With all this caliper replacements, has anyone checked the e-brake cable? Maybe the cable is bad.

Here’s what the OP stated.


My bad, I missed that, and I even looked for it and still missed it.

Clearly it is not a caliper problem.

Has the master cylinder been replaced? Next time it sticks jack uo the passenger front wheel and see if it turns freely. If it doesn’t you have a master cylinder or possibly ABS problem.

Sorry you are having all these weird brake problems OP, must be very frustrating at this point after everything you’ve already done. hmmm … I think what I’d do in this situation is – rather than trying to figure out the exact cause — I’d just bite the bullet and replace all the following stuff.

  • MC
  • All flexible brake hoses
  • All the brake fluid, twice. Bleed it all out, then replace with fresh. Do that before replacing the MC, then again after. If you have ABS you may need a shop who has the Honda scan too so they can program it to open all the required ports during the bleeding process.

If the fluid that comes out looks contaminated, especially if it looks at all rusty, you may end up needing to replace the calipers again. You can sieve it through a fine screen or just an old white sheet to see if there are any particles floating in it. If it comes out looking pretty clean, I expect you’ll be good to go. Cross your fingers and knock and wood. If you still have problems, probably use a Honda dealership to buy your next set of calipers, spring for the oem version.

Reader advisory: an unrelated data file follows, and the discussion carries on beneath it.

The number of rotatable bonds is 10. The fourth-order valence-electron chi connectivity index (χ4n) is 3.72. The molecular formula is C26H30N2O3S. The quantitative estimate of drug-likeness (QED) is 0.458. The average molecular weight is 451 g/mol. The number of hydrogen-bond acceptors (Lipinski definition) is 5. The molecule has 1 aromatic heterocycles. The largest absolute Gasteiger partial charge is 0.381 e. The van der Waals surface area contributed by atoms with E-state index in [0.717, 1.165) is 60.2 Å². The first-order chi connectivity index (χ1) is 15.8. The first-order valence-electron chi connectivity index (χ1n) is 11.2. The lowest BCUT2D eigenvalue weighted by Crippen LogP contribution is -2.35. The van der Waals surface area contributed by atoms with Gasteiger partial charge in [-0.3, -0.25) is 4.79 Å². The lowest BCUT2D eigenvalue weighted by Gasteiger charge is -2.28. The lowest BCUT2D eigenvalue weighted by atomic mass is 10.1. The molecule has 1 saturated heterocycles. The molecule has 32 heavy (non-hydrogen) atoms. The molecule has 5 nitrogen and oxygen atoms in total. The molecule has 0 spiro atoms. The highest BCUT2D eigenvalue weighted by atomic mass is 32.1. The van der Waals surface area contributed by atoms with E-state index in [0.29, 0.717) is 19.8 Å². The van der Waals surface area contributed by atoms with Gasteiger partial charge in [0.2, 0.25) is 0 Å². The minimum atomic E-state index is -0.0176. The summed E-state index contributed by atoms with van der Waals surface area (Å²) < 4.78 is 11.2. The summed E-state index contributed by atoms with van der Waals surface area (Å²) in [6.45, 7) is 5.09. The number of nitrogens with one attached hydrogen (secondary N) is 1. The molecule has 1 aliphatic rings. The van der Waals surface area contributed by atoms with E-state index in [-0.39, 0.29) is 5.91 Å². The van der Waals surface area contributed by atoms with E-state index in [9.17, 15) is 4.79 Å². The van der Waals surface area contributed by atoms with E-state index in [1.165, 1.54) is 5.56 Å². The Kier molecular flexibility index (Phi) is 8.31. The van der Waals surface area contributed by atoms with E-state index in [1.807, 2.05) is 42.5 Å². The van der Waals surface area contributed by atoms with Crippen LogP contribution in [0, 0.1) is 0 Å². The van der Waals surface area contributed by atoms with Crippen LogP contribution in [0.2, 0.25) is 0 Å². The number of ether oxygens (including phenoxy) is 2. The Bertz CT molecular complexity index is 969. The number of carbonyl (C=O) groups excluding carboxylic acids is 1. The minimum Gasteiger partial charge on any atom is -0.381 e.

Ask your shop to check the booster’s diaphragm remains intact too.

Could be a design flaw. My 05 4runner ( and many others) had this problem. I replaced the front calipers on that vehicle at least 5 times. The second time I replaced them I bought the calipers from NAPA with a life-time warranty. They happily replaced the calipers every time I returned them - so I just was out my time and new pads every time I replaced them.

OP’;s problem seems a little different from what you describe @MikeInNH . From what I read in your post, you had to replace the calipers periodically, I’m guessing maybe every year or two. But OP is having to replace them once a week.

I would research about putting 2009-2011 civic calipers on. 2006-08 civics had rear brake issues that caused rapid brake pad wear. Some have solved the issue with aftermarket parts. I’ve never personally owned a 06-08 civic but I have known people who did and had to replace the pads alot. To quote 1 friend, its like the brakes wear as your driving even if you dont brake, and you dont even feel them. I’m not sure why calipers would be destroyed, but I’m not surprised. Research the 2009-2011’s because it was a refresh and perhaps they fixed the problem.

You guys…E-brake actuator needed lubrication, was intermittently sticky…hence why every mechanic was missing it. It wasn’t a full stick most of the time, just enough to heat up the brakes and cause the caliper to fail. Well played Civic, well played.